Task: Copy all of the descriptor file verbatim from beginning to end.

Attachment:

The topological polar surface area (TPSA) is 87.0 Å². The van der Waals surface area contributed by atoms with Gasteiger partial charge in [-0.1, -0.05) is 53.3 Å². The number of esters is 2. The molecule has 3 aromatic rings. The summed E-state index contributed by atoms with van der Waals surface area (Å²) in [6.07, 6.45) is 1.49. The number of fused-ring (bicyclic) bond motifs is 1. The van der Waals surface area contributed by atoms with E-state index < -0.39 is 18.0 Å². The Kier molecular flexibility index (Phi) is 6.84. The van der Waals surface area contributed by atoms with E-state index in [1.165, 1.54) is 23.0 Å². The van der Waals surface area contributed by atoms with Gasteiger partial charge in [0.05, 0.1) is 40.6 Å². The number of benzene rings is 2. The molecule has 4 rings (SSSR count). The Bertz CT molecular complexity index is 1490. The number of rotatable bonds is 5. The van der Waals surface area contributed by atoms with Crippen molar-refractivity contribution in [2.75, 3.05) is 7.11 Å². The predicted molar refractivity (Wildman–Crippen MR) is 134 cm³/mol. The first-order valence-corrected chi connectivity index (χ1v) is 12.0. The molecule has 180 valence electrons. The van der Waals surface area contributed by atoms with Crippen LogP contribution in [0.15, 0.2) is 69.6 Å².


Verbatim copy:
The topological polar surface area (TPSA) is 87.0 Å². The van der Waals surface area contributed by atoms with Gasteiger partial charge in [-0.1, -0.05) is 53.3 Å². The number of esters is 2. The molecule has 3 aromatic rings. The summed E-state index contributed by atoms with van der Waals surface area (Å²) in [6.07, 6.45) is 1.49. The number of fused-ring (bicyclic) bond motifs is 1. The van der Waals surface area contributed by atoms with E-state index < -0.39 is 18.0 Å². The Kier molecular flexibility index (Phi) is 6.84. The van der Waals surface area contributed by atoms with E-state index in [1.165, 1.54) is 23.0 Å². The van der Waals surface area contributed by atoms with Gasteiger partial charge in [0.05, 0.1) is 40.6 Å². The number of benzene rings is 2. The molecule has 4 rings (SSSR count). The Bertz CT molecular complexity index is 1490. The number of rotatable bonds is 5. The van der Waals surface area contributed by atoms with Crippen molar-refractivity contribution in [2.75, 3.05) is 7.11 Å². The predicted molar refractivity (Wildman–Crippen MR) is 134 cm³/mol. The first-order valence-corrected chi connectivity index (χ1v) is 12.0. The molecule has 180 valence electrons. The van der Waals surface area contributed by atoms with Crippen LogP contribution in [0.15, 0.2) is 69.6 Å².